#REVIEW: Phoenix Extravagant, by Yoon Ha Lee

Obligatory “look at that cover” moment: LOOK at that COVER.

I think the most effective tl;dr I can produce for this review is that I started Yoon Ha Lee’s Phoenix Extravagant while drinking my morning coffee today and it is 6:31 PM and I have finished it. It ain’t like it’s a huge doorstopper of a book, but at 343 pages it’s not exactly a novella either. Lee’s work is proving impressively versatile; his Machineries of Empire series is absurdly complicated adult science fiction where all the weapons are based on advanced mathematics, his book Dragon Pearl is middle-grade, and Phoenix Extravagant hits somewhere in the middle; it feels more like fantasy than the rest of his books, although there’s a mechanical dragon at the center of the story and there are definitely silkpunk (is it still silkpunk if it’s inspired by Korea and not Japan?) tendencies throughout.

At any rate, it’s really goddamned good, and it’s quite a bit more accessible than the Machineries series, so it’s easier to recommend to people who aren’t sci-fi nerds in their bones like some of us. It’s also, since I’ve been talking about this a fair amount lately, one of the better books featuring a nonbinary main character that I’ve seen lately. Lee’s Hwaguk culture openly accepts nonbinary as a third orientation, and Jebi, the main character, uses they/them pronouns throughout, but it’s made clear how the nonbinary (there’s a word for them, but it’s slipped my mind and it’s not used a ton of times so I’m not going to go looking) characters are identified as such by other people, and Lee also doesn’t play the game where you never describe your nonbinary character so that your audience can’t get a fix on them. There are enough clues sprinkled throughout that if you really need to know what Jebi’s genitals are you’ll have a decent guess by the end of the book, and it’s clear that nonbinary individuals do play a role in society and their nonbinariness, for lack of a better word, actually means something.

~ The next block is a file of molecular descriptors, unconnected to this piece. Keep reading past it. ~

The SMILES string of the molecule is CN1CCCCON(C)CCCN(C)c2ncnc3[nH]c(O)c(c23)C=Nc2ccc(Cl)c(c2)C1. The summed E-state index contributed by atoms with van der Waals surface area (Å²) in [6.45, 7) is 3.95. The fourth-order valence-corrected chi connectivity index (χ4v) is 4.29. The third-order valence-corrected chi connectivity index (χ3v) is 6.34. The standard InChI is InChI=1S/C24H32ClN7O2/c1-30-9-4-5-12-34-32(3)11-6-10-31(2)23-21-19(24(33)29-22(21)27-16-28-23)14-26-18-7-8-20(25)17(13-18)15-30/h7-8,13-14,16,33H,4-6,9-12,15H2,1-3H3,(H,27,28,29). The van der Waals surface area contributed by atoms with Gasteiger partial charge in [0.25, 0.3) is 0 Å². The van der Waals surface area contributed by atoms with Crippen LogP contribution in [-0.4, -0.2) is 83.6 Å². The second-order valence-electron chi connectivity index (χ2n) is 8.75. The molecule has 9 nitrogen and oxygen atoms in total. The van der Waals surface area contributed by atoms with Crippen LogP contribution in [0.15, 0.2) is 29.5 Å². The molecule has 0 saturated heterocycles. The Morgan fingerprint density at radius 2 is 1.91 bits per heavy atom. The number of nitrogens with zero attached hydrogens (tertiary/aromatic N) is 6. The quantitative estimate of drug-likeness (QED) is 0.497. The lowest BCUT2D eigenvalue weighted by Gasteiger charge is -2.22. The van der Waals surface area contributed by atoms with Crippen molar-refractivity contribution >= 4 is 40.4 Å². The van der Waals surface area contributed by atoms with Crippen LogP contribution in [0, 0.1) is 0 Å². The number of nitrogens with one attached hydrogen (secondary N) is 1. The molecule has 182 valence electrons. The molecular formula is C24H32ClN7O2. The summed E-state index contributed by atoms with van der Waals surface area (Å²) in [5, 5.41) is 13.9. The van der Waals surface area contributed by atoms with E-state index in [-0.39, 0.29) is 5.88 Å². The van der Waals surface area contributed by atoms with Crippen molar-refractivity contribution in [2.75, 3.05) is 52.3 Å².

Right, the plot: Jebi is an artist living in Hwaguk, a peninsula nation that has been invaded and taken over by the neighboring Razanei. There is a third large country to the north of Hwaguk that doesn’t play much of a role in the story, and then there is the looming threat of invasion by the “Westerners.” This is not, in other words, the most subtle second-world fiction out there; Hwaguk is Korea, the Razanei are Japan, and the third country is China. Jebi’s older sister, who raised them, opposes the Razanei invaders, and she actually throws Jebi out of her house for being a collaborator early in the book when they try to get a sort of court artist position with the Razanei. Eventually the book ends up being a story of subterfuge and revolution, as Jebi more or less gets press-ganged into a job in the Razanei Armor division, using their skills to paint sigils that help the Razanei control their automatons– shades here of Ian Tregillis’ Alchemy Wars series.

Along the way, there’s the aforementioned dragon, and … well, Jebi doesn’t quite do what they’re expected to do with the dragon’s sigils, and the book doesn’t end promising a sequel, but it does end in a literal place I want to know a lot more about, so I’ll be quite disappointed if we don’t end up seeing more of this world. We’re getting close enough to the end of the year by now that the outlines of my Best Books post are starting to come into visibility, and I’d be surprised were this book not to be on there somewhere. Definitely check it out.

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Luther M. Siler

Teacher, writer of words, and local curmudgeon. Enthusiastically profane. Occasionally hostile.